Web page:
Even if you have trouble understanding some of Professor Stephen Hawking’s more intricate scientific theories, you shouldn’t have much difficulty getting your head around this one. “I am convinced humans need to leave Earth and make a new home on another planet,” says the world-famous cosmologist. “For humans to survive, I believe we must have the preparations in place within 100 years.”
Hawking explains his doomsday theory in the intriguing two-part BBC2 documentary The Search for a New Earth. It’s a strange and depressing idea. Hawking says that if we continue to confine ourselves to the planet that’s been our home for 200,000 years, we risk annihilation.
“It could be an asteroid hitting the Earth,” he explains. “It could be a new virus, climate change, nuclear war or artificial intelligence gone rogue.” The show poses two simple questions. First, if we are to set up a colony in space, where should it be? Second, how might we do it?
Hawking is joined by Professor Danielle George, an expert in radio frequency engineering at the University of Manchester, who travels round the planet to find out how we might make Hawking’s suggestion a reality. Here, she explains all…
Do we really need to leave earth?
Well, Stephen Hawking thinks we’ll have to, but my view is slightly different. For me, it isn’t “Let’s get off this planet, quick” — it’s more about investigating how amazing it would be if we could become a two-planet species.
What does a new planet need to be human-friendly?
The big challenges are food, oxygen and water. Can we grow crops? But there are other questions, too. Does the new planet have an atmosphere? We’ll need one to shield us from harmful cosmic rays.
How many people will it take to set up a colony?
Human beings reproduce relatively late in life — and produce few offspring — so we think it will probably be around 10,000. But we’d send robots out before people, for sure. There’s no way humans are going to be the first explorers. Robots will try growing crops and then we’ll see what happens.
Stephen Hawking believes Proxima B may be the most suitable planet. Why?
First of all, distance. Proxima B is orbiting one of the closest stars to us, and its orbit puts it in what is known as the “Goldilocks zone”. It’s close to its star, but not too close. Too close, and it will be so hot that water exists as a gas. Too far away, and it’s too cold and all the water freezes.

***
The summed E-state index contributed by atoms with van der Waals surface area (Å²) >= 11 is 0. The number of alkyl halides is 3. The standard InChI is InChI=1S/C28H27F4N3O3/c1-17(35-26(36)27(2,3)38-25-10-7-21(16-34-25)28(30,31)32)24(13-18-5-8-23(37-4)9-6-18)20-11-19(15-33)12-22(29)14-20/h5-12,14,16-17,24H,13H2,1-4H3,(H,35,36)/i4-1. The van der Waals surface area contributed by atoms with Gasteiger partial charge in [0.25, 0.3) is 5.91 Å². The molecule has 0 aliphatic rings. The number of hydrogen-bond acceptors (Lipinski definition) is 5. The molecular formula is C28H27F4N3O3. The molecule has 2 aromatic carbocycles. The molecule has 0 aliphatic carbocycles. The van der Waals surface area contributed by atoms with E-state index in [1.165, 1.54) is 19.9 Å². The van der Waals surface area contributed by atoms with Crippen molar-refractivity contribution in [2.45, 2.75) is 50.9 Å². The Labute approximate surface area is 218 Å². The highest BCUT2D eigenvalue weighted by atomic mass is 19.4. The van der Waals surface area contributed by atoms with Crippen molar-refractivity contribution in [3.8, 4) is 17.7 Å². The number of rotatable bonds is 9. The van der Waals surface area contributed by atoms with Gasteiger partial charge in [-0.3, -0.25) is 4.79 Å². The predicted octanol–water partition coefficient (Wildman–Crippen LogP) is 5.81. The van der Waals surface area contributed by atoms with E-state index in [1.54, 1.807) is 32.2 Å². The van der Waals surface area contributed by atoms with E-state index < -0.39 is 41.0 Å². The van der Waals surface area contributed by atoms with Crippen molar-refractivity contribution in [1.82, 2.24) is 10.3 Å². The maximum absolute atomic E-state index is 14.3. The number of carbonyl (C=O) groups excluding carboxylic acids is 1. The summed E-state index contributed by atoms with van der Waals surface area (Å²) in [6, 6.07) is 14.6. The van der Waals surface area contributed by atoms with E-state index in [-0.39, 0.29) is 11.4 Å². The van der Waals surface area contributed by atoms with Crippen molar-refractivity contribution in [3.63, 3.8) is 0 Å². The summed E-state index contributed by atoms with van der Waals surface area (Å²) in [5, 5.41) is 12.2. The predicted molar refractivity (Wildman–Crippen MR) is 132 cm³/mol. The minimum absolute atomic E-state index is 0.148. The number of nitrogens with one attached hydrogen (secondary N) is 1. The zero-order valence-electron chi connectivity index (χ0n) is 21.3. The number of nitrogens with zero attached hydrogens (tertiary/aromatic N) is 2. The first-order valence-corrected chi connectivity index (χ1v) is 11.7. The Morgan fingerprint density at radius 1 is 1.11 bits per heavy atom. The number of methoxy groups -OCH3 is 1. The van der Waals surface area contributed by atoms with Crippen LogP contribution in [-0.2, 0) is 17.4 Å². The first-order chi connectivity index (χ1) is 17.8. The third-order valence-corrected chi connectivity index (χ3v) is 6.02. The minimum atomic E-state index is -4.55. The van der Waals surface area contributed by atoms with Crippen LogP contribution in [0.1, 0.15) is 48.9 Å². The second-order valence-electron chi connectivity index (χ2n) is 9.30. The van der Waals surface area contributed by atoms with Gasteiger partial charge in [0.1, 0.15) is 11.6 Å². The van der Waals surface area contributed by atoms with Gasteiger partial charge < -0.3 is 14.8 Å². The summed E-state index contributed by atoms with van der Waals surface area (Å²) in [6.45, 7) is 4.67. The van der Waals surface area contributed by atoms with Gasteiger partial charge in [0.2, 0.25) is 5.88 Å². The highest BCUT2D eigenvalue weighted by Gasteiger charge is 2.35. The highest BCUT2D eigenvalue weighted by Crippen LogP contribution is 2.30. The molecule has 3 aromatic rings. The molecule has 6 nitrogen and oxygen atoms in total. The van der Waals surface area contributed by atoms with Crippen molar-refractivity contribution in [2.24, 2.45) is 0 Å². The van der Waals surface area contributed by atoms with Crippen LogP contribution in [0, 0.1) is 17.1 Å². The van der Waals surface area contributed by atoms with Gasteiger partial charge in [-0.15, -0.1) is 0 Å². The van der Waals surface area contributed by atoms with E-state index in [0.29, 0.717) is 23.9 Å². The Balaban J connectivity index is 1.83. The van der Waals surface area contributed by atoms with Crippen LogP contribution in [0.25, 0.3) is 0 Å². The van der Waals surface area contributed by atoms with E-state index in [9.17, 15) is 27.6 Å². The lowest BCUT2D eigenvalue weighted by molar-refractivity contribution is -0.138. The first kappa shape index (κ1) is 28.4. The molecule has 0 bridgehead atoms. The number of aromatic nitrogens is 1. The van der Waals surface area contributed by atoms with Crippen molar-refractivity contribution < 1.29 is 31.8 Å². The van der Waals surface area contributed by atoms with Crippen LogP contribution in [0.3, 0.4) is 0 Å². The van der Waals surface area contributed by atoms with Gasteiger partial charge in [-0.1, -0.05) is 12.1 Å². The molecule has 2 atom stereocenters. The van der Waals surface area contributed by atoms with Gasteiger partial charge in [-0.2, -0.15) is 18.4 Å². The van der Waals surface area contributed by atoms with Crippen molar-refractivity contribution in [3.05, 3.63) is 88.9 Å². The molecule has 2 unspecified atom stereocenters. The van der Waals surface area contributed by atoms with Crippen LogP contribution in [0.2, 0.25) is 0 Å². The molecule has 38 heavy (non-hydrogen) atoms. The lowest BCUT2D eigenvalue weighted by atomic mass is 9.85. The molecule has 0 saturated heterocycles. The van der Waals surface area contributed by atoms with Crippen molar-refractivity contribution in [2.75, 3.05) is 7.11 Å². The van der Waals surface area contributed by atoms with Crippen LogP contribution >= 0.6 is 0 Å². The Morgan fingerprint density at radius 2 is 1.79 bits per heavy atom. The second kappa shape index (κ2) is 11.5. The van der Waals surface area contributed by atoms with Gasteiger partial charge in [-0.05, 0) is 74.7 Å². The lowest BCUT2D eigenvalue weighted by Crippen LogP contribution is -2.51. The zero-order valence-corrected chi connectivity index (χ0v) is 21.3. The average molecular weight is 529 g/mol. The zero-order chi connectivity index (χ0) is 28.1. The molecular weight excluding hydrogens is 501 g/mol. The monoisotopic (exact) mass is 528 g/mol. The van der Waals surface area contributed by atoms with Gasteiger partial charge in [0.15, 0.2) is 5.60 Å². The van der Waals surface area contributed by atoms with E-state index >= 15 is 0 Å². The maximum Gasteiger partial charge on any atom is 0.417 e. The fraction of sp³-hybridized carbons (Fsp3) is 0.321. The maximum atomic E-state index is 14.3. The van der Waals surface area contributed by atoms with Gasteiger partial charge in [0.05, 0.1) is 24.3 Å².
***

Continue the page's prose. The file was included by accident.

How far away is Proxima B?
It’s 4.2 light years away. Or, to put it another way, 25 million million miles from Earth.
Professor Stephen Hawking in The Search for a New Earth
How long would it take to travel 4.2 light years?
At the speed of our current rockets, around 250,000 years. But in California they are working on a laser technology that can propel things through space at incredible speeds. They are building these “spacecrafts” right now, though at the moment they are only around the size of the SIM card in your mobile phone. But if it all works out, a journey to Proxima B might take just 20 years.
Could we fit 20 years’ worth of astronaut food into a spaceship?
One way around this might be to get humans to hibernate while they’re on board. If you hibernate, you use much less energy and need to consume less food.
Do we have a right to take over another planet?
I don’t think it’s taking over. Humans are curious. This is about seeing what’s out there and finding out if we can live there. If there are already indigenous species we need to do everything to protect them.
Do you think there is the will to make this happen?
I think that is likely to be the biggest stumbling block. At the moment, there isn’t even the money to send people to the Moon. I have no doubt that we can overcome the technological obstacles — we’re a smart race, after all — but I have severe reservations about whether we can overcome the political, financial and ethical issues that stand in the way of us colonising another planet.
The Search for a New Earth is on Monday 9.00pm BBC2